I admit I am slightly tortured by the idea that 99% of the people who will see my work will not be seeing the real thing. They will see it on a screen with different brightness and color settings than I see on my screen, and they will have to imagine how this little digital avatar might look in the flesh, so to speak. And indeed, "in the flesh" seems the apt expression. They will not see how the light reflects off the oily mushy paint strokes, how the color changes and shifts depending on whether the sun is beaming through the window or dimmed incandescent lights are quietly liberating it from the dark. They will not see how big it is, how each face is larger than life size, how the painting stares at you as you wander around it, how the whole painting relates to their body. They will not be able to look at it from different angles, from different distances, to move around the painting and experience the image collapsing into abstract details as they approach closer and closer.
Walter Benjamin described the work of art has having an "aura", and famously warned of the consequences of the future omnipotence of the reproduction. California artist Robert Irwin never wanted his paintings to be photographed, since "Irwin felt that a photograph could capture none of what the painting was about and everything that it was not about. That is, a photograph could convey image but not presence."* For me, that seems true of all art that manifests itself as a physical object. I heard Chuck Close say one time that the modern perspective of the history of art was not an examination of the history of painting but merely the history of slides -- frozen, stale reproductions, where all emphasis is given to image and little else.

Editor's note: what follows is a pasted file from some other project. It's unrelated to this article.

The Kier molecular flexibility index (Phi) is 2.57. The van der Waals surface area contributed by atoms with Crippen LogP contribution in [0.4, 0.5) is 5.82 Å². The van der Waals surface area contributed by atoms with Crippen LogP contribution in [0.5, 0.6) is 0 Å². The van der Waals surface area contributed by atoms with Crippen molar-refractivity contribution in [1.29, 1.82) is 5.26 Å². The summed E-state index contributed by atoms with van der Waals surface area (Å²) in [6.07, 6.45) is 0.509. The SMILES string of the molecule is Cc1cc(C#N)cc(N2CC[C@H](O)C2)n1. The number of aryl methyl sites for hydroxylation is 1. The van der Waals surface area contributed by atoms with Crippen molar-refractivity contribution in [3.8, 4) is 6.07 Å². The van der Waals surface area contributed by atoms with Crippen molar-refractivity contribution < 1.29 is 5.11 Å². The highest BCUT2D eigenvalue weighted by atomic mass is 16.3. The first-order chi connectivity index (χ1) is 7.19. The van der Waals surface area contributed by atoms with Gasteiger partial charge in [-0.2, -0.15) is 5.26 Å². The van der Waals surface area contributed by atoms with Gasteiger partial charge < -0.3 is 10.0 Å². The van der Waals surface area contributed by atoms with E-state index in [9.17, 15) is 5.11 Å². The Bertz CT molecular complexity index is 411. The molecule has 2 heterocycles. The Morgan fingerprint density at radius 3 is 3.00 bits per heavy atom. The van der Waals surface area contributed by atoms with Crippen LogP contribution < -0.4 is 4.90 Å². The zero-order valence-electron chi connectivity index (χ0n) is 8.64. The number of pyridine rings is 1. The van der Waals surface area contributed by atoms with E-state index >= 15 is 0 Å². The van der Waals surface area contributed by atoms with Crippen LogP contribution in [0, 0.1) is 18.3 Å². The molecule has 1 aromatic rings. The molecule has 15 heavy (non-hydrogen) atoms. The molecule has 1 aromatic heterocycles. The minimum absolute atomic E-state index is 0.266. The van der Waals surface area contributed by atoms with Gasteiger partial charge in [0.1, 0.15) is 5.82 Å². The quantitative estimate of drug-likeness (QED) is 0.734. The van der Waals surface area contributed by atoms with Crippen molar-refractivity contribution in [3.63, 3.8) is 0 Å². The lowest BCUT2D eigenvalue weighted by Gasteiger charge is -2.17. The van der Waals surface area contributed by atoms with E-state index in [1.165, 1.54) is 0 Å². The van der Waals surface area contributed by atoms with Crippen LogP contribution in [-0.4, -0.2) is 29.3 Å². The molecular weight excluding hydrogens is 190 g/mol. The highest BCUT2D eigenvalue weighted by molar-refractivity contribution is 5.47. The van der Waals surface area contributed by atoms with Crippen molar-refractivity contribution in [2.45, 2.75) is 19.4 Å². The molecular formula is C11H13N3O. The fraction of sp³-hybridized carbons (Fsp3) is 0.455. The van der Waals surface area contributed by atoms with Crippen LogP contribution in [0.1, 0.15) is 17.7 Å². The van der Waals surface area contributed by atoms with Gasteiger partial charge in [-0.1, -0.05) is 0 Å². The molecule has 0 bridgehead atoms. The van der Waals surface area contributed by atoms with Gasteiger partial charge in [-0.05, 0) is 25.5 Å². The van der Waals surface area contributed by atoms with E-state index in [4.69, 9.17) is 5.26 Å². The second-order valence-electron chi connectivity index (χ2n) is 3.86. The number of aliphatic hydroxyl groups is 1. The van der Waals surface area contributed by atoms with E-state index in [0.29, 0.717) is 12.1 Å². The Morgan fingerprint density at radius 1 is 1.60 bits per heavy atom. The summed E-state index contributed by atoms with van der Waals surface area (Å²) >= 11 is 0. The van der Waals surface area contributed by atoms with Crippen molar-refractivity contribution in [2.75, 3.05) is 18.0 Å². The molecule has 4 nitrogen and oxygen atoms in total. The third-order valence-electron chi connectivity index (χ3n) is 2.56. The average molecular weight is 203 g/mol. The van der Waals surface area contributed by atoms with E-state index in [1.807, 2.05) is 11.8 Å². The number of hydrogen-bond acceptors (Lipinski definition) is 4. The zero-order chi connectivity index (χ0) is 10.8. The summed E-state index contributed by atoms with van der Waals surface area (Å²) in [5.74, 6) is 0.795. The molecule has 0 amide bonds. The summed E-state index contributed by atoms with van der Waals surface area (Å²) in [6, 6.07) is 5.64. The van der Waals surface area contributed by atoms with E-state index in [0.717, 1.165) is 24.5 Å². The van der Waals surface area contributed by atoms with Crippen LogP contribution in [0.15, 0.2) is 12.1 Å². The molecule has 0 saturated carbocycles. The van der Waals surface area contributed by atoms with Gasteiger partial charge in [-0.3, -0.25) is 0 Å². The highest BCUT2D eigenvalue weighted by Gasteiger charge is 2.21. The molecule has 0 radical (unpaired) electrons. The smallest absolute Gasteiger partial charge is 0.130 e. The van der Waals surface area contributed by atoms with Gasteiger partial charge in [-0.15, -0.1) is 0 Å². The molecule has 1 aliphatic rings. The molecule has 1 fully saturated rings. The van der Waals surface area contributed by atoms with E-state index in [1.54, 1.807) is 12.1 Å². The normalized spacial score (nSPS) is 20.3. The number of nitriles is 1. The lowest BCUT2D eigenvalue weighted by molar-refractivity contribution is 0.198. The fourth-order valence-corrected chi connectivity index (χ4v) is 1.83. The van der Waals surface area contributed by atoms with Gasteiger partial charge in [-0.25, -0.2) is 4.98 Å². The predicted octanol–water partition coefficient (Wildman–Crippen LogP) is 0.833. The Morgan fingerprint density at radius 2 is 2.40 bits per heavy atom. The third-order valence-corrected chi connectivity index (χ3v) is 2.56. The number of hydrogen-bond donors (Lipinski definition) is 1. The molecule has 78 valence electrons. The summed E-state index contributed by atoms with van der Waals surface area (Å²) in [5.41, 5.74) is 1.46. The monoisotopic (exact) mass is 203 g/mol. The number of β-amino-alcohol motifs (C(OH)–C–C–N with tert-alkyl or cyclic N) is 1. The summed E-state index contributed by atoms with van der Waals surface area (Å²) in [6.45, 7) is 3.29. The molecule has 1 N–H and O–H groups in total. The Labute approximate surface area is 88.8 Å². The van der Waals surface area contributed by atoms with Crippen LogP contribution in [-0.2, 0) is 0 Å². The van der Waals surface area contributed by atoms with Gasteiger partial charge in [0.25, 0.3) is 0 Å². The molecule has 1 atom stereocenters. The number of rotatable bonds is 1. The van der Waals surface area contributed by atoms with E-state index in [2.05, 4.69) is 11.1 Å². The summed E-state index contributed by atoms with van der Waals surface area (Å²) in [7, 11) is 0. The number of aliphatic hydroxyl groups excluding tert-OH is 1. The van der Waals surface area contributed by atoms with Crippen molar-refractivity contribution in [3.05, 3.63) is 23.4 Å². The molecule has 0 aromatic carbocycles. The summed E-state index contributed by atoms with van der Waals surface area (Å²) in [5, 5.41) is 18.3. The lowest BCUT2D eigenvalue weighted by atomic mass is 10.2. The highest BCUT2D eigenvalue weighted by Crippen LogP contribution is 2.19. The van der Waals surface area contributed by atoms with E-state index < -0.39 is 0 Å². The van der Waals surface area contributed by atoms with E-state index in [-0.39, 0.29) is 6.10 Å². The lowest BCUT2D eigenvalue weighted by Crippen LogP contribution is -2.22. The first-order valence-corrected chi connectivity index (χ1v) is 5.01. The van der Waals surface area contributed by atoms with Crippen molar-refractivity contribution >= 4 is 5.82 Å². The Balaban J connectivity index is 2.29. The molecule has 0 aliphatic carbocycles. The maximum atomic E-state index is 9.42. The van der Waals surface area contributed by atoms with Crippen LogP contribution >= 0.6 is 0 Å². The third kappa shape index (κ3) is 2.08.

One of the greatest compliments I can get for my work is, "it looks so much better in real life!". I love having that experience myself -- of anticipating a particular experience with a work that I've seen online and then just being blown away when I get to see the actual work. I had that visceral thrill most recently when I went to see Mark Grotjahn's spectacular exhibit in New York at Anton Kern
this past summer. Unreal. So real. Of course, too often, it can go the other way -- sadly, some paintings are much more impressive in reproduction. I'll refrain from giving examples.
Here are a few different versions of one of my recent paintings ("Veiled", 48" x 28", oil on canvas). Each image is "accurate" according to particular screens I have viewed them on. I don't know what you see. Each one of them is only an idea of the painting. I wish it could be more. I wish you could see the real thing -- in the flesh.
* From Lawrence Weschler's amazing book on Robert Irwin, "Seeing is Forgetting the Name of the Thing One Sees"